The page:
President: Cathie Falconer

Who lit the fuse? almost like a rocket, this man took on the role of President and did so for seven consecutive years, with the exception of six months in his fourth year when, through illness, he had to give up the presidency. In stepped another stalwart, JIM. MAITLAND, Snr., who prior to assisting in this case, had already been President for twenty years from 1930-50. The good work carried on and six months later, Willie Lees resumed his role as President and did so for a further three years.

Who says a President's job is an easy one? An old saying I am losing my hair, it must be worry' was very true. Willie's illness was just that, a form of alopecia. On doctor's orders, he gave up all his work at the Club. Lo and behold, his hair grew back. Most men would have been thankful for this but not Willie. He came back and helped the Club for another three years as President

During the time Willie Lees was President, the plans for a new clubhouse were drawn up, a loan was obtained and the first brick was laid. The new clubhouse was opened by the Lord Provost of Edinburgh. What an achievement by any President, not alone, others helped, but he must have been an inspiration. From a rebel member to President and now a well respected Honorary Member. (The rebel still lurks within!!)

In 1958, instead of the idle talk, preparations were underway for a new clubhouse with indoor bowling rinks. Plans were now being drawn up by an architect from the Liberton area of Edinburgh. For almost eleven months, Willie Lees and Treasurer, Willie Thompson, travelled by tram every Monday evening for meetings with the architect. Plans were scrutinised, minor changes made and after one year, the plans were ready.

Although now the plans were ready, not enough funds were available to construct such an elaborate clubhouse. A loan was necessary and the Town Council's Finance Committee was requested to assist. A Meeting was set up for this purpose. At first, the Council was not prepared to give much assistance. Their offer of financial assistance was not enough. Despondent, but not beaten,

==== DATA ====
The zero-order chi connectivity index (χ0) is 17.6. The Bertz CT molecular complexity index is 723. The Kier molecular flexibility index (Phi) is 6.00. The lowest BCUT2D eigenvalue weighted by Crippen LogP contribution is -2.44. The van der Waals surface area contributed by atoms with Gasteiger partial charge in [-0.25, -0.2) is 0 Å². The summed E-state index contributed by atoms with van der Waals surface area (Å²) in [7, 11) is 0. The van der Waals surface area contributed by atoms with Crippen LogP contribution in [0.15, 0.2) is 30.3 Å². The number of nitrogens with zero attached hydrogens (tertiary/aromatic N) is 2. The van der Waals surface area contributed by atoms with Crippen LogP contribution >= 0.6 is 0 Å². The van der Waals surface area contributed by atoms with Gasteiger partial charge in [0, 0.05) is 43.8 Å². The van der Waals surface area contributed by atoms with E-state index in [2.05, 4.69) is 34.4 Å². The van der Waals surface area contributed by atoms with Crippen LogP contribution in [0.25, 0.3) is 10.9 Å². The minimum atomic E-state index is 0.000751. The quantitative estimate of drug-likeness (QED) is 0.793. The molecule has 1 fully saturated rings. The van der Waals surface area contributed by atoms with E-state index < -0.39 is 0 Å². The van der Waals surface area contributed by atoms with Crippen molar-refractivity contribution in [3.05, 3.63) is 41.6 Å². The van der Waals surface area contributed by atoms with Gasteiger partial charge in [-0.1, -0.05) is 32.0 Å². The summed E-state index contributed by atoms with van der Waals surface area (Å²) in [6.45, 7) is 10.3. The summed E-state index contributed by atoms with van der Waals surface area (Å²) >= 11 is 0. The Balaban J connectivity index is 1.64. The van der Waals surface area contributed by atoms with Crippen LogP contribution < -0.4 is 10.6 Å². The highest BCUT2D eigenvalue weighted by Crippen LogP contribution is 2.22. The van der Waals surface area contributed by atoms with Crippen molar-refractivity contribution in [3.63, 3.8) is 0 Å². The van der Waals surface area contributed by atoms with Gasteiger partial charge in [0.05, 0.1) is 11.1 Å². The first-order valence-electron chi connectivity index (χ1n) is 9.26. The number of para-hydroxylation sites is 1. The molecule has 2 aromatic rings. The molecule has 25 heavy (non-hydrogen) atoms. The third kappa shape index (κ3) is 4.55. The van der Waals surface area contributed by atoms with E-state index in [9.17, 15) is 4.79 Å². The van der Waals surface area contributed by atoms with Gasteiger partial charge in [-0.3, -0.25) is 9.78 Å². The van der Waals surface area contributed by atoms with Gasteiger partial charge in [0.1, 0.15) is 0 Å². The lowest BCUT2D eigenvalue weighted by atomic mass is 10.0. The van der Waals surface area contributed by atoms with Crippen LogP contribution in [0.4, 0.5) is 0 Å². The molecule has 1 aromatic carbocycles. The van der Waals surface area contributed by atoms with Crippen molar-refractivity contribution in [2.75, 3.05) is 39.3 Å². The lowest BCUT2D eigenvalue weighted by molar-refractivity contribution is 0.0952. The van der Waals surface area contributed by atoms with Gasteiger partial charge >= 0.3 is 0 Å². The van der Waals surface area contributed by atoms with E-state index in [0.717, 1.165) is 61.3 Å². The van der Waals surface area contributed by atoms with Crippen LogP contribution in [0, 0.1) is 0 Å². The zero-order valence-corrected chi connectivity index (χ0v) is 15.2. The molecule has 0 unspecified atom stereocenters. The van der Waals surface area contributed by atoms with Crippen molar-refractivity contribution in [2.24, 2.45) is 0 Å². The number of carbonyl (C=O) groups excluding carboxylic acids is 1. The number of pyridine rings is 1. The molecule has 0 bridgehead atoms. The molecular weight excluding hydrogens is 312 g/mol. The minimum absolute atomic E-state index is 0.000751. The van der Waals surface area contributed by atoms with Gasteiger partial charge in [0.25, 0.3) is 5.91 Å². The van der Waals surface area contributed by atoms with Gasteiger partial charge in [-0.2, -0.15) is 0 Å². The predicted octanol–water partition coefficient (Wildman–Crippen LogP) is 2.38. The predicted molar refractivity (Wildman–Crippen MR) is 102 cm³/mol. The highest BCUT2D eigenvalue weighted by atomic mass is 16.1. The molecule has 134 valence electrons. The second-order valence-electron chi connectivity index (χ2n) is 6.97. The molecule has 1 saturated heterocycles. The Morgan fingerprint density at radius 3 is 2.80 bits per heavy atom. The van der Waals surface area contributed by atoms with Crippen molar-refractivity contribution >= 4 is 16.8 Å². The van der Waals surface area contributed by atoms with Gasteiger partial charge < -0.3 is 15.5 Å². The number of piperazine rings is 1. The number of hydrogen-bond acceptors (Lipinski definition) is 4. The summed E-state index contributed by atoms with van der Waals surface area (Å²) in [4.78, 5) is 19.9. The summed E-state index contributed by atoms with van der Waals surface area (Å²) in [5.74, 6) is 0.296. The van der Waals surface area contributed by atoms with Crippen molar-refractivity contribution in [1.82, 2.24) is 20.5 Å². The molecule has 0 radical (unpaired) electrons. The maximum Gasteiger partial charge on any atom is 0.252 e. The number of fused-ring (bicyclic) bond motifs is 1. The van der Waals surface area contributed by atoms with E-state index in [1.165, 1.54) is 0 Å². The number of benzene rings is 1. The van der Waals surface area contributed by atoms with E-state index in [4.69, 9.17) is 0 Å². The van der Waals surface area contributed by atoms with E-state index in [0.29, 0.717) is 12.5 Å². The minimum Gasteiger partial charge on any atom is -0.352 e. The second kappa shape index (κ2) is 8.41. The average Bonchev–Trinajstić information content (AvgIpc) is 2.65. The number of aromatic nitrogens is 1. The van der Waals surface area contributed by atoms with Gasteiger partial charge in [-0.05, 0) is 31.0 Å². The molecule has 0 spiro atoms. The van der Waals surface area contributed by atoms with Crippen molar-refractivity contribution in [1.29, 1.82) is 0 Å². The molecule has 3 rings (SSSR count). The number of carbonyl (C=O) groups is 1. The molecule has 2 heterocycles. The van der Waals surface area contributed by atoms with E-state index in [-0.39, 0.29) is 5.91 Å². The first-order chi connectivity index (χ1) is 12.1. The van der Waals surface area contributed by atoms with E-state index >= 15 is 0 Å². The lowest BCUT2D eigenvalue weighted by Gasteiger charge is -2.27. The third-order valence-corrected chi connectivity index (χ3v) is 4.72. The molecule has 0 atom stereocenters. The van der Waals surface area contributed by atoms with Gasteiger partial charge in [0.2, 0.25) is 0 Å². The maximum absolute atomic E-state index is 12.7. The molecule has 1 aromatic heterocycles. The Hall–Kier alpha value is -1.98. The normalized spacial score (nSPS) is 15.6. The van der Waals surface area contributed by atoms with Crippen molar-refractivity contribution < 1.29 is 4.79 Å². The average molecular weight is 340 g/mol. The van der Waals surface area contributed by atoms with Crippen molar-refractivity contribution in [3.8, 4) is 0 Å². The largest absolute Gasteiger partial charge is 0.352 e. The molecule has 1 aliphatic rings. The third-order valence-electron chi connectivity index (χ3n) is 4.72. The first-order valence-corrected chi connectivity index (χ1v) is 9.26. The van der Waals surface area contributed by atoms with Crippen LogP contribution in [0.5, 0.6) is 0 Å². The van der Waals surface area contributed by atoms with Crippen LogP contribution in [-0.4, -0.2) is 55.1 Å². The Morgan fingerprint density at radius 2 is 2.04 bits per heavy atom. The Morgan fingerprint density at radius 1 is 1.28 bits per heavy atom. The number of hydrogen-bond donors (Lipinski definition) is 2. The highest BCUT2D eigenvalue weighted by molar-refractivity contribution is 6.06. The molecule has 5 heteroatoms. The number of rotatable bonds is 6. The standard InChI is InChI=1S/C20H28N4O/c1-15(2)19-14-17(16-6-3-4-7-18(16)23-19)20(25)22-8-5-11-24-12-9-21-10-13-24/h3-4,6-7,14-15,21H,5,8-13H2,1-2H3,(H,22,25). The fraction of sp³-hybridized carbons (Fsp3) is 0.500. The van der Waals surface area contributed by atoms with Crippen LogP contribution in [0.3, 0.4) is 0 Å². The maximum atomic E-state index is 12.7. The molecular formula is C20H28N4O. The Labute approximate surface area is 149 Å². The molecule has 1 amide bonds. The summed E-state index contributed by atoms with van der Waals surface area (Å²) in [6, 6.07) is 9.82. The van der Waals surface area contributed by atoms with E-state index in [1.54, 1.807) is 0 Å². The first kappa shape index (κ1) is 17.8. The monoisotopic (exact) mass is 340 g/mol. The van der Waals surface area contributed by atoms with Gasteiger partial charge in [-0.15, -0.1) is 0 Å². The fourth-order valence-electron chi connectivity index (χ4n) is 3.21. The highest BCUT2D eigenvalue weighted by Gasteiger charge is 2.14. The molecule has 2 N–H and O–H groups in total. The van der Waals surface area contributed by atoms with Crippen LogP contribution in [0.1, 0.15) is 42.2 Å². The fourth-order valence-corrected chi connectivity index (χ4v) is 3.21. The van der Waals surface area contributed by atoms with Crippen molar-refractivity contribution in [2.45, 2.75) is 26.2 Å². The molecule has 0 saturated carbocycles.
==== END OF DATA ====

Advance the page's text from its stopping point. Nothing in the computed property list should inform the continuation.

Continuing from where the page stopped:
Willie Lees and fellow members persuaded the Council to improve the offer. Pound for pound was the agreement, for every pound the Club put in the Council would match it The project was on, but money had to be raised. The more Bainfield could raise, the more the Council would provide. Once again, voluntary labour was required but this was not to be another wooden hut This was a new brick building with intricate foundations, elaborate bars, halls, toilets, changing rooms and three indoor bowling rinks. It was obvious that the members could not do all the work. Specialists were needed especially for the foundations and steelworks.

Members rallied, tradesmen used their skills and those who were not tradesmen laboured by digging ditches, carrying bricks, moving rubbish. All worked together and achieved their goal. A MODERN CLUBHOUSE with INDOOR BOWLS.

The old clubhouse was in constant use until the new Club was ready. They built over it and round it. They had to, how else could money be made? If it had been demolished, where would the Bingo be held, Whist Drives, Dances and any other function where money could be raised. The OLD was needed to fund the NEW. Even after dismantling, the old hut was sold for £60 the price it was originally bought for.

In July 1964, the Lord Provost of Edinburgh officially opened the new Bainfield Bowling and Social Club. Imagine the members on that day, they must have been very proud, who wouldn't be a marvellous achievement by any standards.

The new clubhouse consisted of a lower floor with a Male Members only Lounge and bar, a Television Room and Lounge, Ladies and Gents toilets with a two-rink Indoor Bowling Stadium being the main area On the floor above was a single rink for Indoor Bowling and a Beer Cellar. On the next level, toilets and locker rooms. The top floor had a large function hall, kitchen facilities and a Members Lounge overlooking the Outdoor Bowling Green. The estimated end cost was reported as over £20,000 (This figure was reduced considerably by the members direct labour on sections of the work.